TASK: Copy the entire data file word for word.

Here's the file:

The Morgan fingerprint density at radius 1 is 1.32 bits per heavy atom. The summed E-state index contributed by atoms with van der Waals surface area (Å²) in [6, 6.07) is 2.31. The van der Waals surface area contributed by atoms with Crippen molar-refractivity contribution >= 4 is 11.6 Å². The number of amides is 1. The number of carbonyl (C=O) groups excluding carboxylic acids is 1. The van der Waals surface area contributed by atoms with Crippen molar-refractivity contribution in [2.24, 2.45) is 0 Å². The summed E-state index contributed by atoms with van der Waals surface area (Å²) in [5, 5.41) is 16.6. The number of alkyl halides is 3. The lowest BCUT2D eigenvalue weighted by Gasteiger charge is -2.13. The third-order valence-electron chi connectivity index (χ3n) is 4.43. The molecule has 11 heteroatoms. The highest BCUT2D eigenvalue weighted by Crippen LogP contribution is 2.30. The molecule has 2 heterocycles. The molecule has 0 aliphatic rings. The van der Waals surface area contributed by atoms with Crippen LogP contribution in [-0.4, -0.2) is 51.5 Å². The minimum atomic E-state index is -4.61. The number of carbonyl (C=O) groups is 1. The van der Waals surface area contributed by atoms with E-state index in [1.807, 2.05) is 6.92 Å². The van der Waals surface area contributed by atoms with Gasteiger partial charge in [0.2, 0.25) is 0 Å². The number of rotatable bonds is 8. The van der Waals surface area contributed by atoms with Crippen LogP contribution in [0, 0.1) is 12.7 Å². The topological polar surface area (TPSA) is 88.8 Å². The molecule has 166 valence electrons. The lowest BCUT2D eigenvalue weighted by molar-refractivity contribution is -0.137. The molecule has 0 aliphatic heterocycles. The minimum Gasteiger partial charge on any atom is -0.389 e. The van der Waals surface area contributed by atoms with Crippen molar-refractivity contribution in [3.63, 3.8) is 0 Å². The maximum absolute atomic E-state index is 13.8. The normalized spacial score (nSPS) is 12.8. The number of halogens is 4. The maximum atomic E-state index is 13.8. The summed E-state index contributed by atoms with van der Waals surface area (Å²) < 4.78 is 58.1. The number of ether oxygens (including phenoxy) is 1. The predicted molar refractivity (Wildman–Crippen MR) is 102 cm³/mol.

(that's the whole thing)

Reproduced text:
The Morgan fingerprint density at radius 1 is 1.32 bits per heavy atom. The summed E-state index contributed by atoms with van der Waals surface area (Å²) in [6, 6.07) is 2.31. The van der Waals surface area contributed by atoms with Crippen molar-refractivity contribution >= 4 is 11.6 Å². The number of amides is 1. The number of carbonyl (C=O) groups excluding carboxylic acids is 1. The van der Waals surface area contributed by atoms with Crippen molar-refractivity contribution in [2.24, 2.45) is 0 Å². The summed E-state index contributed by atoms with van der Waals surface area (Å²) in [5, 5.41) is 16.6. The number of alkyl halides is 3. The lowest BCUT2D eigenvalue weighted by Gasteiger charge is -2.13. The third-order valence-electron chi connectivity index (χ3n) is 4.43. The molecule has 11 heteroatoms. The highest BCUT2D eigenvalue weighted by Crippen LogP contribution is 2.30. The molecule has 2 heterocycles. The molecule has 0 aliphatic rings. The van der Waals surface area contributed by atoms with Crippen LogP contribution in [-0.4, -0.2) is 51.5 Å². The minimum atomic E-state index is -4.61. The number of carbonyl (C=O) groups is 1. The van der Waals surface area contributed by atoms with E-state index in [1.807, 2.05) is 6.92 Å². The van der Waals surface area contributed by atoms with Gasteiger partial charge in [0.2, 0.25) is 0 Å². The number of rotatable bonds is 8. The van der Waals surface area contributed by atoms with Crippen LogP contribution in [0, 0.1) is 12.7 Å². The topological polar surface area (TPSA) is 88.8 Å². The molecule has 166 valence electrons. The lowest BCUT2D eigenvalue weighted by molar-refractivity contribution is -0.137. The molecule has 0 aliphatic heterocycles. The minimum Gasteiger partial charge on any atom is -0.389 e. The van der Waals surface area contributed by atoms with Crippen molar-refractivity contribution in [3.63, 3.8) is 0 Å². The maximum absolute atomic E-state index is 13.8. The normalized spacial score (nSPS) is 12.8. The number of halogens is 4. The maximum atomic E-state index is 13.8. The summed E-state index contributed by atoms with van der Waals surface area (Å²) < 4.78 is 58.1. The number of ether oxygens (including phenoxy) is 1. The predicted molar refractivity (Wildman–Crippen MR) is 102 cm³/mol.